That makes me sad. The scouring of personality is good for business I suppose but I wonder if it’s good for anything else.

On the other hand, I suppose it just means that when I go there, I need to bring an excess of personality. Make your own party, right?

Lunchtime Ale: Fire On The Mountain

It has been a long, long time since I’ve had a lunchtime ale, hasn’t it! But beer costs money, damnit and lunch costs more. I’d rather save my lunch money for beer, you know?

Still, sometimes I forget my lunch. This always irritates me, because there’s perfectly good food that I made that I’ve denied myself access to, until dinner. PBJ sandwiches get a little stale after eight hours.

I might as well make the best of things. Fire On The Mountain has been making their own beer now for at least three years but I never go there to blog, since it’s not really a bar and seating is often a real pain in the ass to get during my regular drinking hours. So let’s sit down and have a beer!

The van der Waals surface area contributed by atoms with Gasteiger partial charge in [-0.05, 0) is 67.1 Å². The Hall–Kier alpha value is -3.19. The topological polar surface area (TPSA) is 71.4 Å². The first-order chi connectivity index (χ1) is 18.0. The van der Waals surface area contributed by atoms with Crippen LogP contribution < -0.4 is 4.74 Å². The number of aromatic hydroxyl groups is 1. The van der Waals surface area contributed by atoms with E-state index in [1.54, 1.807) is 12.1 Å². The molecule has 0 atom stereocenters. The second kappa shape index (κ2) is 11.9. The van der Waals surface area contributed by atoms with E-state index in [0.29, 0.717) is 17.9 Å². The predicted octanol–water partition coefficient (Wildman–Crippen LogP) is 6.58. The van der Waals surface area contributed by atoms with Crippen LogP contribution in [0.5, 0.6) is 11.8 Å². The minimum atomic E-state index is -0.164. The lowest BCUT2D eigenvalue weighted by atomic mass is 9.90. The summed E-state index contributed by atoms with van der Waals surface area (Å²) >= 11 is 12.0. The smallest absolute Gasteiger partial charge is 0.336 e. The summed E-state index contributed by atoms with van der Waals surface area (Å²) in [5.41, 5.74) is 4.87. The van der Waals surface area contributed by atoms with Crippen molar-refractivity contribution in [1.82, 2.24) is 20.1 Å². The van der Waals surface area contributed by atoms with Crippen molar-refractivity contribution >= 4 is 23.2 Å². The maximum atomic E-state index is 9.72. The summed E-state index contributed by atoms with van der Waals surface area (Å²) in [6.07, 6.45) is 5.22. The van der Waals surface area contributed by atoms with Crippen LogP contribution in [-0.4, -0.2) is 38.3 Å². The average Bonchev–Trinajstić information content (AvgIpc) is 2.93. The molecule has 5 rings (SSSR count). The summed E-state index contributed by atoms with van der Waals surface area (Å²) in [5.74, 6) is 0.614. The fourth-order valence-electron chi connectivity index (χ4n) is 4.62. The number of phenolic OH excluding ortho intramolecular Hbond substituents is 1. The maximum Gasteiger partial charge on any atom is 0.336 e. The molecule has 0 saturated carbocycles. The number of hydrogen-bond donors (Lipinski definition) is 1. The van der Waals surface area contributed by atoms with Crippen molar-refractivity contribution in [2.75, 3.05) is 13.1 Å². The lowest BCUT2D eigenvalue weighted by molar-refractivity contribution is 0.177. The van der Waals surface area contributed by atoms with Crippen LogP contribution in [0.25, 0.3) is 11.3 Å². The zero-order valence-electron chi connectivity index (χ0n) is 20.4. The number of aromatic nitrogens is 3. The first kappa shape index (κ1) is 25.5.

I had the Red Hornet fresh hop ale, with a grassy nose, caramel middle and muted bitterness in the finish. The fresher qualities of the hops were allowed to stand out but nothing overpowered the beer at all. I thought it was a pretty decent example of the style; at least, I’d totally have another one.

Except it’s lunchtime. I have to go back to work. Damnit, I knew there was a reason I didn’t go out for lunchtime beer.

On The Rail: Slow Bar